Continued volatility in grain prices may lead to farmers not getting paid full value for grain delivered to licensed companies that go out of business, the Canadian Grain Commission warned Wednesday.
The warning came along with the CGC’s announcement that 15 farmers who submitted claims against security posted by Alexander Grain will get full compensation.
The company, based at Alexander, Man., about 30 km west of Brandon, had its CGC primary elevator license cancelled in February when it announced it was going out of business. Its licensing agreement called for $150,000 in security to be posted with CGC to cover payments to farmers for grain delivered in the 90 days before the business shut down.
Of the 15, 14 claims were eligible for compensation totalling $129,214.96. Of those, 13 were eligible for 100 per cent compensation totalling $117,200.32. The 14th claim is eligible for 85 per cent compensation; 15 per cent of that claim was not eligible as the related grain delivery occurred beyond the 90-day coverage period. The 15th is for interest and a price adjustment only, which are not eligible amounts, the CGC said.
Alexander Grain’s elevator has since been sold to Winnipeg-based Mission Terminal.
“It is unfortunate when a member of the grain industry encounters difficulties like this,” CGC chief commissioner Elwin Hermanson said in a release. “I am glad to report that in this situation, all eligible claims were fully covered, but that is not always the case.”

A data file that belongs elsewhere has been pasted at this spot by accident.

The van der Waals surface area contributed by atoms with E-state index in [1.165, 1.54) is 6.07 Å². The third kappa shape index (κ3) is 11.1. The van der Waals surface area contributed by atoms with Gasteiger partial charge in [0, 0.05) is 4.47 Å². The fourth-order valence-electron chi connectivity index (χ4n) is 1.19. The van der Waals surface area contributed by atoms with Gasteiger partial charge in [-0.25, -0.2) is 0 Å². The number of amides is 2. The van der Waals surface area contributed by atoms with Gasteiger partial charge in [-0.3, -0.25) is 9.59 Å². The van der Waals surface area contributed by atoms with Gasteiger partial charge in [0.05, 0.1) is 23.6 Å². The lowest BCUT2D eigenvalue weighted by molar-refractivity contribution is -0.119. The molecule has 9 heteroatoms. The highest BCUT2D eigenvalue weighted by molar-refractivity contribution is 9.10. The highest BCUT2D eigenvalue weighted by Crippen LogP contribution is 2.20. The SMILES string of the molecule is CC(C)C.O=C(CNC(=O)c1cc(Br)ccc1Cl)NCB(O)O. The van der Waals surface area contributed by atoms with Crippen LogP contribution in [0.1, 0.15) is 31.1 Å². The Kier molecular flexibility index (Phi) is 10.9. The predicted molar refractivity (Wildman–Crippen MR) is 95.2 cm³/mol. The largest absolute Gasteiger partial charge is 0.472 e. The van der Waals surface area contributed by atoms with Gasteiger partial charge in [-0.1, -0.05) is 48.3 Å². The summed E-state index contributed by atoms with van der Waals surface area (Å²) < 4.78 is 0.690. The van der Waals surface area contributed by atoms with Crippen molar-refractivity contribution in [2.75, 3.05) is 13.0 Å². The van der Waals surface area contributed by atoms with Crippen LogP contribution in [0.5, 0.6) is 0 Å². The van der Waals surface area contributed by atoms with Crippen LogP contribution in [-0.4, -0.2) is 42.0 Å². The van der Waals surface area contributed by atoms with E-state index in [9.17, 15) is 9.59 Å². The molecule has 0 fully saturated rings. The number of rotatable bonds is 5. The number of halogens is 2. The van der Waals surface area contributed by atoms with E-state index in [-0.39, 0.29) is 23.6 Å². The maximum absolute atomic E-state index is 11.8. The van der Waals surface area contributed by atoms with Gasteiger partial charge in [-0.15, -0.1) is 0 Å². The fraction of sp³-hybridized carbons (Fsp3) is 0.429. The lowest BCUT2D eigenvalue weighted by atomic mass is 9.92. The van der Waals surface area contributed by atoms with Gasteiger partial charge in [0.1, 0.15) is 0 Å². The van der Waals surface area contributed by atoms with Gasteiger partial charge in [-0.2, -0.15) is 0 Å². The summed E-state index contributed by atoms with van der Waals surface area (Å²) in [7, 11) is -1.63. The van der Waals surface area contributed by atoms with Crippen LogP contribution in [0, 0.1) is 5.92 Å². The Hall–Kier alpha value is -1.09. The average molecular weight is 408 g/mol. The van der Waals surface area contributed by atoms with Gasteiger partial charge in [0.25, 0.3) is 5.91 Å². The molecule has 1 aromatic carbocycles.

In the same release, the CGC reminded farmers that recourse for non-payment under the Canada Grain Act is “limited.”
“The amount available for compensation depends on the amount of security posted by the licensee. There is no guarantee of full payment,” the CGC wrote.
“Security protection only covers a maximum of 90 days from the date of delivery. Once a cash purchase ticket or cheque is issued, producers are only covered for the lesser of 30 days from the issuance of the settlement or 90 days from the date of grain delivery.
“Producers are required to contact the Canadian Grain Commission within 30 days once they are aware of a non-payment situation. If producers wait longer than 90 days to get paid or do not advise the Canadian Grain Commission of the non-payment issue within 30 days, they are not eligible for compensation.”
The federal government introduced a bill late last year that would end mandatory bonding as a CGC licensing requirement for grain companies.
By ending the producer payment security program, the government said in December, it can reduce grain system costs that are ultimately borne by farmers, and may also remove a “barrier” for new entrants into the grain marketing industry.
The provincial pulse growers’ and general farmers’ organizations in Alberta, Saskatchewan and Manitoba, along with the Canadian Federation of Agriculture and Canadian Special Crops Association, hired a consultant last month to help them review other options “so that farmers are not exposed to serious financial risks when delivering grains, oilseeds, pulses and special crops to elevators and other purchasers.”